Conservative commentator Glenn Back isn’t the only major figure or group to throw its weight behind Hillary Clinton’s presidential campaign or distance itself from Donald Trump. According to a new advertisement released by Clinton’s Democratic ticket, the group “Utah Mormons for Hillary” is also supporting her White House ambitions instead of the Republican nominee’s. And while the politically neutral Church of Jesus Christ of Latter-day Saints typically votes for Republican or conservative candidates in state and national elections, the new commercial also features several prominent Utah GOP politicians.
Per the Deseret News, former Utah Republican state representatives Sheryl Allen and General David Irvine participated in the video’s overlapping narration, which also includes Utah state senate Democratic candidate Celina Milner and members of Utah Mormons for Hillary. Together, they read a rather powerful message calling upon all of Utah’s practicing LDS members to get out and vote for Clinton.
“When we’re reminded of the bounty and protection we enjoy, most of us … are grateful,” the speakers read. “Our gratitude has its roots in a view of government that dates back to the Pilgrims and to the successive waves of immigrants who came to this country seeking religious and political freedom and economic opportunities. In this view, government is an instrument both to promote individuals’ rights to life, liberty, and the pursuit of happiness.”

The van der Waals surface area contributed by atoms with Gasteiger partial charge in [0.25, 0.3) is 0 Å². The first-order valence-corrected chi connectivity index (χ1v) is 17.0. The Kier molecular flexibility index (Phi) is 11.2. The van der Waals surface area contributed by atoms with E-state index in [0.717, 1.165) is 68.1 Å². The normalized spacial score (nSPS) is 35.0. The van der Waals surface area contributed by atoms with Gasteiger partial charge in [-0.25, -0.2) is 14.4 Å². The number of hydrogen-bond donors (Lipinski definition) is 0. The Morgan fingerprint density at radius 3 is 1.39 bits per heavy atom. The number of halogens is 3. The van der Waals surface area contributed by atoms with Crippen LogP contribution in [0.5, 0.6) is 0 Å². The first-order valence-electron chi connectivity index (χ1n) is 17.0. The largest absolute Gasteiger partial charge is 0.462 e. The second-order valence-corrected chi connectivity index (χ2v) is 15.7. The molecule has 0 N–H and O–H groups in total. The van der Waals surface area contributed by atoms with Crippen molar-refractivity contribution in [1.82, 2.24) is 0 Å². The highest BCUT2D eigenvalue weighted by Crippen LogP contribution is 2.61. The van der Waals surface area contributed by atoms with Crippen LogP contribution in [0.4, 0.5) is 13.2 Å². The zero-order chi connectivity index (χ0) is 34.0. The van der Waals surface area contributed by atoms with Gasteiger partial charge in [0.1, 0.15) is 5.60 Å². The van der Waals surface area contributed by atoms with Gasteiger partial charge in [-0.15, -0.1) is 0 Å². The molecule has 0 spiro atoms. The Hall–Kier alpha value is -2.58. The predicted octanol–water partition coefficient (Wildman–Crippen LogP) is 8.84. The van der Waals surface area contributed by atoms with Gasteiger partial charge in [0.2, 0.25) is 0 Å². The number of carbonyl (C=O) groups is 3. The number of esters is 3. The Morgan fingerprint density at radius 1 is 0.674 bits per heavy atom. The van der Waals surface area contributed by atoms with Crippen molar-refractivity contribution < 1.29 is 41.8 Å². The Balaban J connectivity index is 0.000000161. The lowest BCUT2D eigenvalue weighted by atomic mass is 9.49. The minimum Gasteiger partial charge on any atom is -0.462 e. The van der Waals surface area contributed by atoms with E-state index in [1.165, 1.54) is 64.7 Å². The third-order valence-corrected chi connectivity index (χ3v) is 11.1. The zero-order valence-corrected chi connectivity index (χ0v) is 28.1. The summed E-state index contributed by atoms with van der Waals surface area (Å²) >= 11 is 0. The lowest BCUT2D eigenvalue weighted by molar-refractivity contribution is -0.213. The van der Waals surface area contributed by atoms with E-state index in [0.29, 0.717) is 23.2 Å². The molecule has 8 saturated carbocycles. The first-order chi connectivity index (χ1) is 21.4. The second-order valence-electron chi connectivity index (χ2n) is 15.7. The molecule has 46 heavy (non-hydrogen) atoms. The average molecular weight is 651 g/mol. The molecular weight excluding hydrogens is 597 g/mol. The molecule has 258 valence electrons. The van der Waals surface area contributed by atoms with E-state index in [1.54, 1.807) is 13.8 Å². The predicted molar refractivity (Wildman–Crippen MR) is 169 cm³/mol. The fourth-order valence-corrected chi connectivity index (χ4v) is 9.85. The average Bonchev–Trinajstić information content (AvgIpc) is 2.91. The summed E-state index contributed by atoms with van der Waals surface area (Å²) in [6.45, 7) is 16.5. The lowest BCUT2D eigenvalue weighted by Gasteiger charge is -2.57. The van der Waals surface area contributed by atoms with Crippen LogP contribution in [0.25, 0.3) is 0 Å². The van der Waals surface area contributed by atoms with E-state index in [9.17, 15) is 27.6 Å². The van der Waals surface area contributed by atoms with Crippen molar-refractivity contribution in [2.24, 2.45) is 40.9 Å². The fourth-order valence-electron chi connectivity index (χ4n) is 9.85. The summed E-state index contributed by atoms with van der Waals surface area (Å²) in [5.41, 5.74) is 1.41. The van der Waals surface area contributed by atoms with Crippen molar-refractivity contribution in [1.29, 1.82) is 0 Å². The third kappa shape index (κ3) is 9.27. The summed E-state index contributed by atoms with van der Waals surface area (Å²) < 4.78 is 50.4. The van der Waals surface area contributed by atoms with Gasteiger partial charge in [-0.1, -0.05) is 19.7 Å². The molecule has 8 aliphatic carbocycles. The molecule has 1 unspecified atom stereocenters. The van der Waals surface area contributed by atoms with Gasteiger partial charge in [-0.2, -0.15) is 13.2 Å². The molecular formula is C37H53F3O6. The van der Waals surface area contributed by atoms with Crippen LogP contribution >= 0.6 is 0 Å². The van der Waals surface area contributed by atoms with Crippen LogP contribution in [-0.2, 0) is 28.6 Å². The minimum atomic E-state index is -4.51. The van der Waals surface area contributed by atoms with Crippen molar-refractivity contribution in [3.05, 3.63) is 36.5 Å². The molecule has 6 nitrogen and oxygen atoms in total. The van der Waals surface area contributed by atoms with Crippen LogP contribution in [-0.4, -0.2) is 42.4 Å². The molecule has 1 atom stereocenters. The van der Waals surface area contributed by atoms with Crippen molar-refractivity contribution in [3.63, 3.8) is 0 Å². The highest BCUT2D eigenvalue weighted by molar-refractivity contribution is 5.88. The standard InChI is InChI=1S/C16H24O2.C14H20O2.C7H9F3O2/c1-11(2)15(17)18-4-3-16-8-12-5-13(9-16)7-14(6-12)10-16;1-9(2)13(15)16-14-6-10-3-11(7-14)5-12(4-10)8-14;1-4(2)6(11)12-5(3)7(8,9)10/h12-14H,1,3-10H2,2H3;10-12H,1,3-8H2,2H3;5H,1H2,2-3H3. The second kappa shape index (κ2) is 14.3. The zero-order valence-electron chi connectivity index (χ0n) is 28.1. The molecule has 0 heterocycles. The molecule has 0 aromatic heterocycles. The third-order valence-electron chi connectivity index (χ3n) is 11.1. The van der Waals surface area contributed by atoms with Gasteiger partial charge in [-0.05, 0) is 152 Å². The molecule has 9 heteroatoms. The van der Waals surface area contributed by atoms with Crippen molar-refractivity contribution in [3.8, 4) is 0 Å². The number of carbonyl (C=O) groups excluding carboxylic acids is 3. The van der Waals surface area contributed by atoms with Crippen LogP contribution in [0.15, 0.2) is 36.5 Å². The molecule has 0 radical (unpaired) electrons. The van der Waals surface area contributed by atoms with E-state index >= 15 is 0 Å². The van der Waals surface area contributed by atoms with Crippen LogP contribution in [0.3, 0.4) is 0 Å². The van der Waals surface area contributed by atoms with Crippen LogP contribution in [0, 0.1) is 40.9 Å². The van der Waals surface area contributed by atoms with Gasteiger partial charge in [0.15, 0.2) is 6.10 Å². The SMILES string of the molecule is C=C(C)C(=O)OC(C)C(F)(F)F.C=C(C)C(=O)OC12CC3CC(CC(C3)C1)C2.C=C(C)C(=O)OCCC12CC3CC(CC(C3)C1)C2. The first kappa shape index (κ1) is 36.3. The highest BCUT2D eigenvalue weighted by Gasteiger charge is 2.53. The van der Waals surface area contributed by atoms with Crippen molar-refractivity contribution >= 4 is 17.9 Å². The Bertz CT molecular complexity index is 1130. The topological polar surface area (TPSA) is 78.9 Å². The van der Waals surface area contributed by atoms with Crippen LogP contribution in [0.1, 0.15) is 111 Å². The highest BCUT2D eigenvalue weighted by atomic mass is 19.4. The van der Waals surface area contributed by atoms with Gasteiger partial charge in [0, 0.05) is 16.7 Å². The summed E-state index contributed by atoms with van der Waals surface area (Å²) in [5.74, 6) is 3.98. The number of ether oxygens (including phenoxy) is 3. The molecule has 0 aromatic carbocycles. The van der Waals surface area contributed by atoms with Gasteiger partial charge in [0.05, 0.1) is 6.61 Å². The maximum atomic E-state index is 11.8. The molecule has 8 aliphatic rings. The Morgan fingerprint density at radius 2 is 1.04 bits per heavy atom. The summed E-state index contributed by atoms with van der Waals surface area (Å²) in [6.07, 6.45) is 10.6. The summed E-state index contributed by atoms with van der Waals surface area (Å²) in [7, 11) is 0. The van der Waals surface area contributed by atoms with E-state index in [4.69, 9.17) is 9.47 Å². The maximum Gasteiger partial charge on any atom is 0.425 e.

While fellow Republican and Mormon Mike Lee, one of Utah’s two U.S. senators, recently denounced Trump, his disavowal was by no means a vote of confidence in Clinton. Yet the growing number of Republicans and conservatives distancing themselves from Trump doesn’t look good for the party nominee’s chances in November.
Especially in Utah, where the state’s largely conservative Mormon population is currently giving Trump a meager 14.7-point lead over Clinton. These numbers may seem big, but when compared to Mitt Romney’s explosive 48-point lead over President Barack Obama in 2012, and McCain’s 28.2-point advantage four years prior, 14.7 points isn’t looking so great.
(Via Deseret News)